Blogging while London burns

As I write this Londoners are knuckling under for a third night of rioting and looting. The full details of the weekend's disturbances are already plastered across the news and I won’t waste time repeating them here. I will add that as a resident of Tottenham living a few hundred yards from where a police car was burnt and a supporter of recent student demonstrations, rioting against the oppressive establishment is a lot less romantic when it is going on in your postcode.

To be frank it was a frightening experience. I spent the majority of Saturday night endlessly refreshing the #tottenham hash tag on twitter to see how close the violence was to my house. Police helicopters circled the neighbourhood constantly and I become convinced that every creak in the house was the beginning of a home invasion.

Now with a little perspective and calm I can see that there were two main issues at play on Saturday night in northeast London; a legitimate protest on the part of an angry community who felt downtrodden and persecuted, and the beginning of a citywide crime wave that the police failed to deter, contain or even hamper.

The moment Saturday's events boiled over is alleged to have been when a sixteen year old girl, at a protest outside Tottenham High Road police station, was hit by a police officer. This spilled over into the destruction of property and widespread looting. The scale and ferocity of the events hint at the deep social tension associated with the high level of poverty in the area. The residents of Tottenham, particular the Afro-Caribbean community feel disenfranchised by society, their political voice muzzled and victimised by the police, especially through Operation Trident's attempts to tackle gun crime in the area. Many residents, particularly the young and unemployed, feel alienated from society and that the police have used stop and search powers excessively against them.

People in neighbouring communities (particularly the more affluent Crouch End, Islington, and Enfield areas) are concerned by how the police allowed a peaceful protest to get so dramatically out of hand. They are also concerned as to how so many police resources where consumed in a single area that looting went on unchecked half a mile away in the Tottenham Hale retail park. Undeniable the police handed the situation badly but I do have to add on a personal level that I am extremely grateful the riot and especially the burning of buildings was kept away from my street. I am grateful that the police kept me safe but also angry that so much damage to property and persons took place. Clearly mistakes where made.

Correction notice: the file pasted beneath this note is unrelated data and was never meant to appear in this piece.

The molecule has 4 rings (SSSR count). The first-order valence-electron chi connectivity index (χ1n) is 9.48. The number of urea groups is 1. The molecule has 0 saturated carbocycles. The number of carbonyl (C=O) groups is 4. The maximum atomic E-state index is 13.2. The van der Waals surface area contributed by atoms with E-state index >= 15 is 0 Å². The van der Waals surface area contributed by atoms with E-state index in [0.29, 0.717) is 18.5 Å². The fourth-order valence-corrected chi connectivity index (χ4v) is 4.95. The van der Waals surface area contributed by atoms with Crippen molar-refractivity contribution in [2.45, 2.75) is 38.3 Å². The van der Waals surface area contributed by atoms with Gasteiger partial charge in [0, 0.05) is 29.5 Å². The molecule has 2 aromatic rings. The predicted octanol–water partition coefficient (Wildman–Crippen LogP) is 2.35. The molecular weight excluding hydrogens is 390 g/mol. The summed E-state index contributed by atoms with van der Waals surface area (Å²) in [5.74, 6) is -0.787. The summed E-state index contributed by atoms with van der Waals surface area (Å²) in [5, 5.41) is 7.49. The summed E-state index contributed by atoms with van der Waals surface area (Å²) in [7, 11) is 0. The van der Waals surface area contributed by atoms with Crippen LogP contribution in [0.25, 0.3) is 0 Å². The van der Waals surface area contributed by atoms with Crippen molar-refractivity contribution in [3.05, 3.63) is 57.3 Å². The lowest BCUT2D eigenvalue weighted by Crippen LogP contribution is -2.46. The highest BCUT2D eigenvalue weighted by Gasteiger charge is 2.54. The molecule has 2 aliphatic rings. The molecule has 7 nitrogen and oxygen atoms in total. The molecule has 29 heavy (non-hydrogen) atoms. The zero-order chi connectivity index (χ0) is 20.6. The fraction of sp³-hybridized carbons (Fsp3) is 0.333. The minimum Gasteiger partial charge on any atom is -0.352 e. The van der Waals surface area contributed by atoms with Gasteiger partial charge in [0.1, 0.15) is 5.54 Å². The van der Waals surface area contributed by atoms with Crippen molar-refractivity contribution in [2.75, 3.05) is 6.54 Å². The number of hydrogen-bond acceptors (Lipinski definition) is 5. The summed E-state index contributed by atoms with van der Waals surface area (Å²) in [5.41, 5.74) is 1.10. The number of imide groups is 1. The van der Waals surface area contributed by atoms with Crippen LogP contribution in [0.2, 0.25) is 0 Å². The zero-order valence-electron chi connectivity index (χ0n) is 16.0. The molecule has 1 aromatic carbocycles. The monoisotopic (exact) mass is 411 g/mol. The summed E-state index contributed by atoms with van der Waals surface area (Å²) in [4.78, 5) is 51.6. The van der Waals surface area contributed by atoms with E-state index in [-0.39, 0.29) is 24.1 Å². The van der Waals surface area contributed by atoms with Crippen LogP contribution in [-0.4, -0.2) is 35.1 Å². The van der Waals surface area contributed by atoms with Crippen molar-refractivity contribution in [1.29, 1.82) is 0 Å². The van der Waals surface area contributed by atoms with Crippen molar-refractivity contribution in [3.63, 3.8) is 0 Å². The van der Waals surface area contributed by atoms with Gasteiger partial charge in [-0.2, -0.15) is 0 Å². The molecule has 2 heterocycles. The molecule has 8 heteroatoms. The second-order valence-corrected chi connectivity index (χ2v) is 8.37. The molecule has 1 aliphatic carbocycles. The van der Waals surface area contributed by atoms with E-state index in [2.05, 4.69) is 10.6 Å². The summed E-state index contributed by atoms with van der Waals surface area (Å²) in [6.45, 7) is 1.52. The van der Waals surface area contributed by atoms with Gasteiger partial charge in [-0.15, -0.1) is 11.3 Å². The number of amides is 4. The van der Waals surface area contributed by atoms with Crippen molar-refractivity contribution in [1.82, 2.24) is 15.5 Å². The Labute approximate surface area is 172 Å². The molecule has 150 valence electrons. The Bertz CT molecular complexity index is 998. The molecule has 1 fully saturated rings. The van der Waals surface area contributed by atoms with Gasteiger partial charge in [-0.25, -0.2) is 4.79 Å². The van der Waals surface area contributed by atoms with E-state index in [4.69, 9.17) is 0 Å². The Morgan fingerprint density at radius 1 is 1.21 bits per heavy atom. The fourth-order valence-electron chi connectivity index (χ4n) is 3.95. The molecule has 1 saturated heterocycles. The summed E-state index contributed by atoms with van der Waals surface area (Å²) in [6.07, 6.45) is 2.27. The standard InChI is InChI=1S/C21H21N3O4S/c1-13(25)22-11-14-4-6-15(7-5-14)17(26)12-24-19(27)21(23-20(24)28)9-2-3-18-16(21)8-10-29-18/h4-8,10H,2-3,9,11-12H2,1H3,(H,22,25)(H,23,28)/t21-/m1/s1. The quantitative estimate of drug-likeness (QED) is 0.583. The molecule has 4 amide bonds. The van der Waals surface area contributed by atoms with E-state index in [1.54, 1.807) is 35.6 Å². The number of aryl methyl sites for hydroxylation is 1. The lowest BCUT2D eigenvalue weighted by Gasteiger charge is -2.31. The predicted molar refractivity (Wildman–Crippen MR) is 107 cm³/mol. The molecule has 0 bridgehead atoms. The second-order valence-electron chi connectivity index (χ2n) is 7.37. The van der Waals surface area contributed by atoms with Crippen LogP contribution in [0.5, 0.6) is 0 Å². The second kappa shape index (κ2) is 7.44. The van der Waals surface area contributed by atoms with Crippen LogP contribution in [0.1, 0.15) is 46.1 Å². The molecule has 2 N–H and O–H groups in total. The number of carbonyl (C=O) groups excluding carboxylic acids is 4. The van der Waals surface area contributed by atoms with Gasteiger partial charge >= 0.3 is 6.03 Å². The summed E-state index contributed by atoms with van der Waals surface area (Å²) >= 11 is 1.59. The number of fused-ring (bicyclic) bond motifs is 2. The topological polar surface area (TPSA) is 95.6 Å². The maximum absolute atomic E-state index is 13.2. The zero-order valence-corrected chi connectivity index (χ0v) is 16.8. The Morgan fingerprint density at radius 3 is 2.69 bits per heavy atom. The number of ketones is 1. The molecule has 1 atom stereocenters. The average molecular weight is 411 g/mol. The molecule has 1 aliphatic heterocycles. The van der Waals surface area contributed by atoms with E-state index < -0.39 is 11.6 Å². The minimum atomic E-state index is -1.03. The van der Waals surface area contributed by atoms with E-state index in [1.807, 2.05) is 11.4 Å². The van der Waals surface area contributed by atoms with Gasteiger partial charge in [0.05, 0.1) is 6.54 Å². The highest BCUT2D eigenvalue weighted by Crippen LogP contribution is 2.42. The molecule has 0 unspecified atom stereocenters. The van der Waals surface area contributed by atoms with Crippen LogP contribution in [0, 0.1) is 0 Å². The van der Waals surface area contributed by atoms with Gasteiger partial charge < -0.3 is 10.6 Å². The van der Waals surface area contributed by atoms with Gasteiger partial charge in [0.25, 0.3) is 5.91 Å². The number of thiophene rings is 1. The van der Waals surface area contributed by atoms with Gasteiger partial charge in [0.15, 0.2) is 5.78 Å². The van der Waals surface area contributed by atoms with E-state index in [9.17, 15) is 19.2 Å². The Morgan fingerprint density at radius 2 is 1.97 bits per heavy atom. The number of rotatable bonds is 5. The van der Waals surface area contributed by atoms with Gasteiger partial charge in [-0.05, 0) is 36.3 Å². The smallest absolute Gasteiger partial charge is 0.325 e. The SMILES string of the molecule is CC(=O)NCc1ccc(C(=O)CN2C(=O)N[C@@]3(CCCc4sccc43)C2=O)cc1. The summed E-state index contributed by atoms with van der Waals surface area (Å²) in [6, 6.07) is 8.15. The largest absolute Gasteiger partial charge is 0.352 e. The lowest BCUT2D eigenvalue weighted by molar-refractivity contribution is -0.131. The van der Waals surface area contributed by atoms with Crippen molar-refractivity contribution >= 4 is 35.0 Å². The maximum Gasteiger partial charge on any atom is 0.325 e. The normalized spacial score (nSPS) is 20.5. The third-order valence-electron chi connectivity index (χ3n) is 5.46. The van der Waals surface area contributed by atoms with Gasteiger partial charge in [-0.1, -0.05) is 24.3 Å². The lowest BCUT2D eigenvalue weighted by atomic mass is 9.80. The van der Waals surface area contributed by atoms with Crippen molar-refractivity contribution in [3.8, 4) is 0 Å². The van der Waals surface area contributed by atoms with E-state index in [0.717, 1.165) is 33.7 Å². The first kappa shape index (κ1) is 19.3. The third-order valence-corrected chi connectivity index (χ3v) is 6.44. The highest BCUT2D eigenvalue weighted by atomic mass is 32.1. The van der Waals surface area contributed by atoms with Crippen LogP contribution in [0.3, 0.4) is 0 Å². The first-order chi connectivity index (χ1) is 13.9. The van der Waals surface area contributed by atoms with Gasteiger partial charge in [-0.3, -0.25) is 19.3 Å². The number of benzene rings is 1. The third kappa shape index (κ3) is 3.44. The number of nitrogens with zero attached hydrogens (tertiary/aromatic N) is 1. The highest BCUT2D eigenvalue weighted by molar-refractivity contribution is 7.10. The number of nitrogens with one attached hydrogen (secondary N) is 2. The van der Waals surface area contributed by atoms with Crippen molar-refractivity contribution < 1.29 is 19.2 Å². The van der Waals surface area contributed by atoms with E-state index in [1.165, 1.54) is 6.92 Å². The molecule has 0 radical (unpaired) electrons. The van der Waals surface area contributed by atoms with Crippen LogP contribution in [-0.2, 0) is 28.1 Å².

The looting that has taken place is more than the “opportunistic criminality” that police authorities have dubbed it. Looting is an expression of anger at poverty. Personally I would love a new Mac Book but comfortable in my middle-class status, I would not steal one regardless of how easily I thought it was to get away with. I cannot understand what is like to spend your life seeing others with games consoles, computers and new trainers yet never being able to afford them myself. In the words of Alexander Solzhenitsyn “can a man who is warm understand one who is freezing?”

Those who have cannot understand the desires of those who have not; it is quit simply not a problem I have ever had to deal with. Also of note is the fact that no bookshops were targeted. This is not a comment on the intelligence of the people of Tottenham but more a reflection of the desires of the people who live there to possess the same consumer goods as their neighbours in Highgate and Crouch End. It must be very difficult for the poor in London to be pressed up against their rich neighbours who have so much and be constantly reminded of what they lack. Consumer status symbols are an inherent part of our lives and lacking these symbols places you at great social disadvantage. I can understand why people would take advantage of the general lawlessness to attain what they cannot through conventional means.

Personally I cannot support rioting and looting as a form of protest, mainly because the general public (rightly or wrongly) will see injured police officers and burnt out buildings and these powerful images will overshadow any points about over policing and poverty in the area. David Cameron and Boris Johnson would do well to spend what available money they have tackling the massive inequalities that exist between neighbouring areas in London. Tottenham is badly in need of some urban development.

What is also needed is a discussion of the role the police had to play in the riots. Many questions will be asked about how the police allowed a legitimate peaceful protest to go so horribly awry. Should there be a review of the police’s use of deadly force? Are current police tactics too heavy handed? Should the police be given discretionary powers to prematurely arrest rioters? These are questions for when the riots have died down. One thing is for certain, these riots are not over yet and that real social change is necessary to deal with the deep problems caused by such poverty adjacent to such wealth.